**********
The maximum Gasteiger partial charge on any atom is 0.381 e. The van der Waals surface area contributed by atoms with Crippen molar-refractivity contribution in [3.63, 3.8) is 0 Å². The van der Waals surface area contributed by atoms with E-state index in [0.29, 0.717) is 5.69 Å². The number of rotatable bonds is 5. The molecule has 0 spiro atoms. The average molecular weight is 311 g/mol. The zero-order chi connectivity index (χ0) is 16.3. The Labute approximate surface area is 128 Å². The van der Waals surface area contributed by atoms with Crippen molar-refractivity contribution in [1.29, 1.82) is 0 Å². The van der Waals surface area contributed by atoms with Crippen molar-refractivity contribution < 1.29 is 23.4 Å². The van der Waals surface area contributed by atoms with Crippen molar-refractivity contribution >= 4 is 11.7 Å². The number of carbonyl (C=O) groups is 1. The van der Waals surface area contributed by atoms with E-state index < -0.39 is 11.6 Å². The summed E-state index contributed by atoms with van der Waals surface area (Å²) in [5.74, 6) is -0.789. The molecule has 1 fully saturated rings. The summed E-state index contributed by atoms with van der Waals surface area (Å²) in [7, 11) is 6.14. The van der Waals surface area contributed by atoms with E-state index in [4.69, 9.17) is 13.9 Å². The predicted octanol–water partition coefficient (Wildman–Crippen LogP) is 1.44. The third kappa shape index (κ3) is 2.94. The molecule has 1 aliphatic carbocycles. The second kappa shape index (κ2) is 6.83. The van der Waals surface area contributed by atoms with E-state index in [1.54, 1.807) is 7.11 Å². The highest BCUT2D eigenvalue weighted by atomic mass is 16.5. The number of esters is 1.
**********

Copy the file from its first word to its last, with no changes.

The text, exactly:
The maximum Gasteiger partial charge on any atom is 0.381 e. The van der Waals surface area contributed by atoms with Crippen molar-refractivity contribution in [3.63, 3.8) is 0 Å². The van der Waals surface area contributed by atoms with E-state index in [0.29, 0.717) is 5.69 Å². The number of rotatable bonds is 5. The molecule has 0 spiro atoms. The average molecular weight is 311 g/mol. The zero-order chi connectivity index (χ0) is 16.3. The Labute approximate surface area is 128 Å². The van der Waals surface area contributed by atoms with Crippen molar-refractivity contribution in [1.29, 1.82) is 0 Å². The van der Waals surface area contributed by atoms with Crippen molar-refractivity contribution < 1.29 is 23.4 Å². The van der Waals surface area contributed by atoms with Crippen molar-refractivity contribution >= 4 is 11.7 Å². The number of carbonyl (C=O) groups is 1. The van der Waals surface area contributed by atoms with E-state index < -0.39 is 11.6 Å². The summed E-state index contributed by atoms with van der Waals surface area (Å²) in [5.74, 6) is -0.789. The molecule has 1 fully saturated rings. The summed E-state index contributed by atoms with van der Waals surface area (Å²) in [7, 11) is 6.14. The van der Waals surface area contributed by atoms with E-state index in [4.69, 9.17) is 13.9 Å². The predicted octanol–water partition coefficient (Wildman–Crippen LogP) is 1.44. The third kappa shape index (κ3) is 2.94. The molecule has 1 aliphatic carbocycles. The second kappa shape index (κ2) is 6.83. The van der Waals surface area contributed by atoms with E-state index in [1.54, 1.807) is 7.11 Å². The highest BCUT2D eigenvalue weighted by atomic mass is 16.5. The number of esters is 1.